DIY or Homemade Chalky Paint

Are you new to furniture painting or are you a budding DIY-er?  Buying all the supplies needed to transform a drab piece of furniture into a fab showpiece can add up really quick!  How many projects have you seen and would love to try only to be detoured by the actual cost to complete these “budget-friendly” rehabs?  In this post, I’m focusing on the cost of paint for your projects, they could be repainting candlesticks or a piece of furniture or your entire kitchen cabinets.  Painting is supposed to be affordable, but after you search Pinterest for hours finding just the right paint color for your project, you discover the paint is $30-40 for a small can!  Since you don’t paint for a living you have to ask yourself if the cost of the paint is worth the feeling of pride you will have after painting your candlesticks to match your decor.  If you do paint for a living you have to make sure that you can afford that can of paint for your piece.  Are you going to be able to sell your project for enough money to cover all your expenses(cost of your piece, supplies needed and your time) and still make a profit?  I have tried several recipes for making my own “chalk-like” paint and this is the one I use all of the time.  I love being able to go to Lowes, Home Depot or any place that sells paint and pick a few of their colors for my pieces.  I don’t have to think about what brand of designer chalk paints carry the color that I want, how much is it going to cost or how long before it arrives.  I or my clients just go in and pick the color and I get a sample size container of the paint.  A couple of easy steps later, I have the exact chalky-like paint for my project for under $4!!

Things you will need:

Your choice of paint(any brand)

Plaster of Paris

Hot hot water

Airtight container for your paint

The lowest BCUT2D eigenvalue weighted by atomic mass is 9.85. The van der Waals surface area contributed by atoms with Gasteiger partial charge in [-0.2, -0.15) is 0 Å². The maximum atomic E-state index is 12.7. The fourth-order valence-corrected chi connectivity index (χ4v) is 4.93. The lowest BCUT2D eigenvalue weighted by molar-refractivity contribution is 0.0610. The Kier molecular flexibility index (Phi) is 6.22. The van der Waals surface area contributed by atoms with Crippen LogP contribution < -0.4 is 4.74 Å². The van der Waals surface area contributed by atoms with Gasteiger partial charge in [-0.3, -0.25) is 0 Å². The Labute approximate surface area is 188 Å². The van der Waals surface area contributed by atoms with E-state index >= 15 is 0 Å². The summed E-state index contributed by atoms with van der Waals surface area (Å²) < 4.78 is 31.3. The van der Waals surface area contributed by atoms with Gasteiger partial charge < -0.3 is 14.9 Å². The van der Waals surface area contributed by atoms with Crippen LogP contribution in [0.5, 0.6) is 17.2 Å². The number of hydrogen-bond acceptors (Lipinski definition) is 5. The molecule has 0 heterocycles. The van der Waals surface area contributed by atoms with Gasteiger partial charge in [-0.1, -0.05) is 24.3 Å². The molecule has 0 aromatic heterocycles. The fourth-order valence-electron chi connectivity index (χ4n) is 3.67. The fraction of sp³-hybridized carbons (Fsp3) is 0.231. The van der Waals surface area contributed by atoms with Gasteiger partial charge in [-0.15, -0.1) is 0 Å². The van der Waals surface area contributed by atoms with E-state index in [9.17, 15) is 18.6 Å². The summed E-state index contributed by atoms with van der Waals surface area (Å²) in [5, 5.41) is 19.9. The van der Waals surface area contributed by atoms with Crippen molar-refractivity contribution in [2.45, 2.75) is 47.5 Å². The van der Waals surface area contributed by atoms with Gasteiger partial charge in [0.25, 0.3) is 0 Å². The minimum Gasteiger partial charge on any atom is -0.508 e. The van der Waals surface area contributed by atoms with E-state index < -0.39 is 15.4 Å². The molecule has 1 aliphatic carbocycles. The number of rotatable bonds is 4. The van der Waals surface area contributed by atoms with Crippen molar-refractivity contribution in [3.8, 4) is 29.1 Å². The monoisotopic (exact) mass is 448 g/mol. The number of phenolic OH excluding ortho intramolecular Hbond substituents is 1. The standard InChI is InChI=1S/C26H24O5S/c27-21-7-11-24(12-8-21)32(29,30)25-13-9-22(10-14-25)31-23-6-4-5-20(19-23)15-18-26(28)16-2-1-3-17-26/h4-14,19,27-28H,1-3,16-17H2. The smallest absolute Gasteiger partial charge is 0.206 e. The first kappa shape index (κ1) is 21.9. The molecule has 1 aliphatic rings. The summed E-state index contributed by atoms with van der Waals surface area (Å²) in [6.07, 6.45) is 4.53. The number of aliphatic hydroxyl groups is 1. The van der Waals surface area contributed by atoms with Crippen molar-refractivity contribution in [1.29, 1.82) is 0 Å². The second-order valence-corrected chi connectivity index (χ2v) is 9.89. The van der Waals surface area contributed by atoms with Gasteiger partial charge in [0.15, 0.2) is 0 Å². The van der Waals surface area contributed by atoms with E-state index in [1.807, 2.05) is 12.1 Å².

Mixer or whisk  ( I bought a $10 mixer that I only use for this)

I mix 1/3 of a cup of POP(Plaster of Paris) and 1/3 of a cup of hot water out of the tap in my container.  I mix it up for a couple of minutes, going from the low setting to high and then back down again.  I don’t think you can over mix and it must be mixed well!  Your liquid will have the consistency of pancake batter, add more water or POP as needed.  When this is all mixed up, gently add your paint and mix for several minutes going from the low to high settings.  You might notice that your mixture gets really thick, don’t panic, just keep mixing.  After a few minutes, your paint will be like cake batter, this is the consistency I like.  At this point, you can add more water to thin your mixture down or more POP to thicken…this is your personal preference.  I tried different amounts to get the thickness that I like to paint with and you will want to experiment too!  Some people will use a mesh strainer to pour their paint through to get out and chunks or bits of POP.  I haven’t had to do that, but I do keep my paint mixed as I am using it.  I just put the lid on and shake it periodically, normally in between coats of paint.  Now you are ready to paint!!  How easy is this?  A few dollars and minutes and you have your own paint mixture!

I have used this with many brands of paint, Valspar, Behr, Sherwin Williams and even the Folk Art craft paints.  All of these brands mixed up very nicely and had great coverage.  I used this with Glidden and it didn’t work very well, was very gloppy and too thick, I couldn’t thin it out at all.

Here is a Facebook video that I did.  It’s about 6 minutes, so really quick!

Let me know what you think!

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